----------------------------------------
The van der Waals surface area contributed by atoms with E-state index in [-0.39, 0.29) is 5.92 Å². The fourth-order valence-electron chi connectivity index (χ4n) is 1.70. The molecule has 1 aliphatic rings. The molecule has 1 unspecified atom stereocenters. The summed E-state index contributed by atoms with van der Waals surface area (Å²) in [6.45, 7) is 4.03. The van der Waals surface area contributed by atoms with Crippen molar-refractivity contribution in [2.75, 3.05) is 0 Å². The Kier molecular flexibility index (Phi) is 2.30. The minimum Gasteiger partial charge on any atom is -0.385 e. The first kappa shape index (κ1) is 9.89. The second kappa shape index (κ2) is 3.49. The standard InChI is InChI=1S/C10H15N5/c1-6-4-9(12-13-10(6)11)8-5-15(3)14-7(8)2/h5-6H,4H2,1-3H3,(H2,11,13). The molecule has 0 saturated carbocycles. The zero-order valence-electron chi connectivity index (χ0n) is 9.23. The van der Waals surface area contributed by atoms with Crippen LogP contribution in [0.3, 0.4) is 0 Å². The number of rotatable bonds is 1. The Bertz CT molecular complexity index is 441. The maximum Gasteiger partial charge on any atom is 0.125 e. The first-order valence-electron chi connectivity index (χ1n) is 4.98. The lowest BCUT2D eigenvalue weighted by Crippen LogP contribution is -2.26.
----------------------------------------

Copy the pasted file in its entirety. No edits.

The van der Waals surface area contributed by atoms with E-state index in [-0.39, 0.29) is 5.92 Å². The fourth-order valence-electron chi connectivity index (χ4n) is 1.70. The molecule has 1 aliphatic rings. The molecule has 1 unspecified atom stereocenters. The summed E-state index contributed by atoms with van der Waals surface area (Å²) in [6.45, 7) is 4.03. The van der Waals surface area contributed by atoms with Crippen molar-refractivity contribution in [2.75, 3.05) is 0 Å². The Kier molecular flexibility index (Phi) is 2.30. The minimum Gasteiger partial charge on any atom is -0.385 e. The first kappa shape index (κ1) is 9.89. The second kappa shape index (κ2) is 3.49. The standard InChI is InChI=1S/C10H15N5/c1-6-4-9(12-13-10(6)11)8-5-15(3)14-7(8)2/h5-6H,4H2,1-3H3,(H2,11,13). The molecule has 0 saturated carbocycles. The zero-order valence-electron chi connectivity index (χ0n) is 9.23. The van der Waals surface area contributed by atoms with Crippen LogP contribution in [0.3, 0.4) is 0 Å². The number of rotatable bonds is 1. The Bertz CT molecular complexity index is 441. The maximum Gasteiger partial charge on any atom is 0.125 e. The first-order valence-electron chi connectivity index (χ1n) is 4.98. The lowest BCUT2D eigenvalue weighted by Crippen LogP contribution is -2.26.